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7:06pm on Saturday, 27th February, 2010:

Rejection Patterns


I spent this afternoon making changes to my young adult novel, following comments from an agent. When I write to an agent myself, I get either no reply or a "like it but didn't love it" reply. However, when my work is forwarded on the recommendation of someone else, it's a little different. The agent will give a reply detailing four or five specific things that they didn't like, and then reject it.

The thing is, these four or five things they don't like are clearly not the real reason for the rejection, which is basically that they just weren't engaged by it (ie. what they'd normally say "like it but didn't love it" for). However, they feel obliged to comment so as not to be rude to whoever recommended me to them. If they really did reject the novel (well, the three chapters they were sent) on the basis of the four or five points they raised, then they would re-read it following corrections. However, they won't; as far as they are concerned, they are recommending changes so that the next agent to read it will like it more. This assumes that all agents have the same tastes, of course.

The recommendations I'm currently dealing with can be summarised as:

  1. Your lead character has a special power which you need to explain.
  2. Your lead character is better educated than she should be.
  3. Your lead character speaks in modern idiom and a secondary character speaks too precisely.
  4. Your second chapter is too long.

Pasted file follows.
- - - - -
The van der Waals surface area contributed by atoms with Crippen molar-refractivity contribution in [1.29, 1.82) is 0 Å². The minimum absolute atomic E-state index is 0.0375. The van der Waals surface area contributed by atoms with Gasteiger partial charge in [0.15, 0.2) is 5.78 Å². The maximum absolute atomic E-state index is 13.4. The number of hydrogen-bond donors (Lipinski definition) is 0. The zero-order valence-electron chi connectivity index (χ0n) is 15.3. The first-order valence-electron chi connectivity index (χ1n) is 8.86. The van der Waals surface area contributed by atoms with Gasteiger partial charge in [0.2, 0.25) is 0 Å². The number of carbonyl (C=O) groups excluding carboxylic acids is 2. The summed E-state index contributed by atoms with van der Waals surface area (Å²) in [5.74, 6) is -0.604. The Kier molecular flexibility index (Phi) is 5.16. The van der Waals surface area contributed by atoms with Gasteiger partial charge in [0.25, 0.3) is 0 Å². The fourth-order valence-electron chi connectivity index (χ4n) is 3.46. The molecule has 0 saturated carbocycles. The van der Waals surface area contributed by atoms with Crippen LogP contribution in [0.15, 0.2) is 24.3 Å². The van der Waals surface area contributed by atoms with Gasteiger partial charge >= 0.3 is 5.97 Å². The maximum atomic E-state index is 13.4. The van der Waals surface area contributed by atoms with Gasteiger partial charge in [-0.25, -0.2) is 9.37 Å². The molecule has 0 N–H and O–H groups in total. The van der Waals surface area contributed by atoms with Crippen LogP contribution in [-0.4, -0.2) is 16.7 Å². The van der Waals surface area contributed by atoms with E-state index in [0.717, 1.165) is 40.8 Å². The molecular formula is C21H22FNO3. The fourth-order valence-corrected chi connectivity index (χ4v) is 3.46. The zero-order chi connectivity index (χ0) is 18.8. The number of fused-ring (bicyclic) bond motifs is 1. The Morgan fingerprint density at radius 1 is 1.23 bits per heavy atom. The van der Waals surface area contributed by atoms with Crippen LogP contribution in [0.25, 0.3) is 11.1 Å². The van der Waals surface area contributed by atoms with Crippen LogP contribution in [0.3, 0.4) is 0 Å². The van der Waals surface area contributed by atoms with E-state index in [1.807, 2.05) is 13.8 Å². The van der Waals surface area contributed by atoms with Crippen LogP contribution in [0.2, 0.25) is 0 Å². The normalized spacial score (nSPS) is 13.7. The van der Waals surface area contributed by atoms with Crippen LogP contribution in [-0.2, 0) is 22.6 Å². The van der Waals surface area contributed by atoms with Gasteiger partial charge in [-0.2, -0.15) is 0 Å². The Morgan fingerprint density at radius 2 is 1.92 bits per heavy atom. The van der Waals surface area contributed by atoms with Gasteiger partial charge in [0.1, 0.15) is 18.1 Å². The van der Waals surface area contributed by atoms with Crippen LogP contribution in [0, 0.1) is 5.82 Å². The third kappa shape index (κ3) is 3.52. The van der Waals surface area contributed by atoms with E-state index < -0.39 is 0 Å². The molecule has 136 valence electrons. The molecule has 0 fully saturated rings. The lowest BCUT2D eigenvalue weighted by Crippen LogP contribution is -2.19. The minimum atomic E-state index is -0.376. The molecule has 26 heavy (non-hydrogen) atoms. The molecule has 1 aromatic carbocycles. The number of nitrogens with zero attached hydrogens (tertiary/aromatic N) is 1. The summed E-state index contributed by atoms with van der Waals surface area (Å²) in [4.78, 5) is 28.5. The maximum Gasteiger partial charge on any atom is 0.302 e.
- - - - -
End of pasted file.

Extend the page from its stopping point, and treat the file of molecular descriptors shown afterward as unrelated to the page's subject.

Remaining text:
5. Your main character doesn't like being a freak but starts off by doing a freaky think just for the hell of it.

OK, these sound fair enough, except:

  1. The special power is explained on the second-to-last page. It's the denoument of the book. If I explain it early on, it's bye bye plot.
  2. My lead character only needs to be able to read, write and point out countries on a map of Europe. I had specifically researched the educational provision of Hull (where she grew up) in the mid-1800s to check she could do this, and yes, she could, it was very well covered.
  3. My lead character uses no modern idioms, not even "hello". She does speak in a manner that young adults will find comfortable, though, as I want them to identify with her. The secondary character speaks precisely for a reason to do with his own special power; it's a feature, not a bug.
  4. My second chapter is 4 pages of A4 long.
  5. My main character doesn't like being called a freak. She doesn't actually mind having a special power because it's who she is.

Still, I made alterations to address all of these except the shortening of an already-short chapter. The next agent to see it will have to find something else to complain about (or perhaps not; as you can see, agents don't seem to care whether their complaints are entirely based in fact). Nevertheless, I'm sufficiently optimistic to believe that if the waters of agent opinion roll over my novel often enough, they'll take away all the sharp edges and be left with a smooth pebble. Then, they'll have to say "like it but didn't love it" just like they would if I submitted it myself.

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Copyright © 2010 Richard Bartle (richard@mud.co.uk).